Hi Lecia and welcome to HJ! We’re so excited to chat with you about your new release, THE WOMAN AT THE FRONT!
Please summarize the book for the readers here:
During WWI, the British War Office barred female doctors from serving on the front lines. Dr. Eleanor Atherton longs for the chance to go to France and help the wounded. In 1917, there’s a shortage of qualified doctors, and with the war dragging on, she’s sure her services will be gratefully accepted, but she’s rejected at every turn. Her parents expect her to give up medicine, marry well, and become a proper wife and mother. But Eleanor has never been one to give up easily, and when an opportunity comes along to go to France and escort a wounded pilot home to England, she takes it as her chance. But a casualty clearing station is a horrifying place, and she sees the worst of the war. Even though she’s forbidden to help, Eleanor cannot simply stand by when she’s needed, qualified to help, and can save lives.
Please share the opening lines of this book:
“Young woman, my advice to you is to go home, sit down, and take up something more useful, such as knitting. If I’d known E. Atherton was female, I would not have taken this appointment at all.”
Please share a few Fun facts about this book…
- The working title of the book was “When A Kiss Won’t Mean Goodbye”, from the WWII song “When the Lights Go on Again.”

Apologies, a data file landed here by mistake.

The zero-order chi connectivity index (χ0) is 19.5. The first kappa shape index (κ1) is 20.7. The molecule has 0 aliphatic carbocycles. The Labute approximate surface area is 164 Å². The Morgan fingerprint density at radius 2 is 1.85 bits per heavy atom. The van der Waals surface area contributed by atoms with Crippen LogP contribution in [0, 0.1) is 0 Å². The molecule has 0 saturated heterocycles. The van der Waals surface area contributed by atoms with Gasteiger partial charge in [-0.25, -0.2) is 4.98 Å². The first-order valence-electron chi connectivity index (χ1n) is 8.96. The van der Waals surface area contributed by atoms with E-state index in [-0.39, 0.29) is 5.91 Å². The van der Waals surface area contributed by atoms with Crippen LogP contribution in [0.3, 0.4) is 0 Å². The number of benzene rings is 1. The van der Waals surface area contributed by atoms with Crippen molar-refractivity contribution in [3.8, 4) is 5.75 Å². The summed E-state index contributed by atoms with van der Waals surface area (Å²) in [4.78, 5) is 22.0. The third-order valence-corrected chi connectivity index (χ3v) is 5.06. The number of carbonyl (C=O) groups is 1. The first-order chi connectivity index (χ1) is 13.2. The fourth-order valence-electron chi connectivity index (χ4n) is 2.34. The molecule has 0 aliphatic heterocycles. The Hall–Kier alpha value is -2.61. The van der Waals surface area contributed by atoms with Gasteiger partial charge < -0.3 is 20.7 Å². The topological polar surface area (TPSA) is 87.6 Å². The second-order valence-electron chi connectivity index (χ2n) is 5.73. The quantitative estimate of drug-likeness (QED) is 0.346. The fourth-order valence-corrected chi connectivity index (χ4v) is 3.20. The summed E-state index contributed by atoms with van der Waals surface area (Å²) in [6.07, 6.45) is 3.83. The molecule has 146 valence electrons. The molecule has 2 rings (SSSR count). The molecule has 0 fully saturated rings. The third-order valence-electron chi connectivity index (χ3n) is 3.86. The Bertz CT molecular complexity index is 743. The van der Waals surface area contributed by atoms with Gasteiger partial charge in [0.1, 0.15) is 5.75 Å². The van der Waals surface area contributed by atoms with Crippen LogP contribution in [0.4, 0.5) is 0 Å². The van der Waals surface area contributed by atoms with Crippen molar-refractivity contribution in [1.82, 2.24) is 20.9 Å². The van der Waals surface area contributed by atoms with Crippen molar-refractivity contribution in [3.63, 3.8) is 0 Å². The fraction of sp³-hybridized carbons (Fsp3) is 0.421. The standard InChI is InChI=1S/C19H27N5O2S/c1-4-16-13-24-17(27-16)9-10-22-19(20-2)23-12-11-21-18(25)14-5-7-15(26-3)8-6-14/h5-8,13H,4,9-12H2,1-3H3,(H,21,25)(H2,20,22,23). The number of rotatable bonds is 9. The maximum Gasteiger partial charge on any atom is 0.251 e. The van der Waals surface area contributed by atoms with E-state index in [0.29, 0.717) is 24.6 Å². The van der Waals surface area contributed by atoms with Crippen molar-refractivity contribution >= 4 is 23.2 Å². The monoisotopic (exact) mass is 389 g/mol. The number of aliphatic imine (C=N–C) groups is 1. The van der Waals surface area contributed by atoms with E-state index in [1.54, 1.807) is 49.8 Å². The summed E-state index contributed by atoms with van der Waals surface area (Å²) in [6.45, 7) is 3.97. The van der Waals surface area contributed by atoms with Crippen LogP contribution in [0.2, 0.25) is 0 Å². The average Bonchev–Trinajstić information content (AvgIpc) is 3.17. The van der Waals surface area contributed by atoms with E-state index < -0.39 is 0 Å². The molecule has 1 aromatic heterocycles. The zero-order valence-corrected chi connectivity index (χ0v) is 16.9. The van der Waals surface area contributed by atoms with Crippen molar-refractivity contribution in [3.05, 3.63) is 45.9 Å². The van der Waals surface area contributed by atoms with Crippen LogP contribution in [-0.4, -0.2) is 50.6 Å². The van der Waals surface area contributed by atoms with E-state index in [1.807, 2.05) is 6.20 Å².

- The original inspiration for the story came from my own family history. My grandfather and great-uncle both fought in World War I. At the battle of Vimy Ridge in 1917, my grandfather was behind the lines with the artillery, and my great uncle was on the front lines, where he was killed. When I was fifteen, my grandfather made me promise to go to France and find his brother’s war grave someday. I made that trip with my own children in 2009. It was a very moving moment, and I knew I wanted to write a story about my grandfather’s war. As a woman, I wanted to tell the story from a female point of view, which I thought meant writing about a nurse. In my early research, I discovered that while female nurses, volunteers and even ambulance drivers were allowed at the front, female doctors were not. I knew I had a much better story to tell, and Dr. Eleanor Atherton, a determined female doctor, was created.
- There are so many great WWI songs that aren’t ‘Tipperary’ or ‘Pack Up Your Troubles’! I chose several of them for the Book Club Kit for THE WOMAN AT THE FRONT I created for my publisher. I love “The Green Fields of France” sung by Seth Staton https://www.youtube.com/watch?v=cvA3AKk6dQQ which is so touching, and
“I Wanna Be in the Cavalry” https://www.youtube.com/watch?v=AZHaOBFL4Og
by Corb Lund, and also sung by Seth Staton (the video includes very poignant scenes from the movie War Horse).
- One of the characters in the book, Sergeant Fraser MacLeod, is a Scottish stretcher bearer. If anyone out there has read some of my past Scottish historical romances, you might recognize the name ‘MacLeod’ as a bit of a nod to The Fearsome MacLeods. I also added other personal details. The story begins on February 3, which was my father’s birthday, and the Nevin brothers are named after my grandfather and his brothers, Robert, Fred, and Matthew. One of the characters tells Eleanor that he plans to emigrate to Alberta, Canada (my part of the world) after the war, and the descriptions of the beauty of the foothills of the Rocky Mountains are completely accurate.
Please tell us a little about the characters in your book. As you wrote your protagonist was there anything about them that surprised you?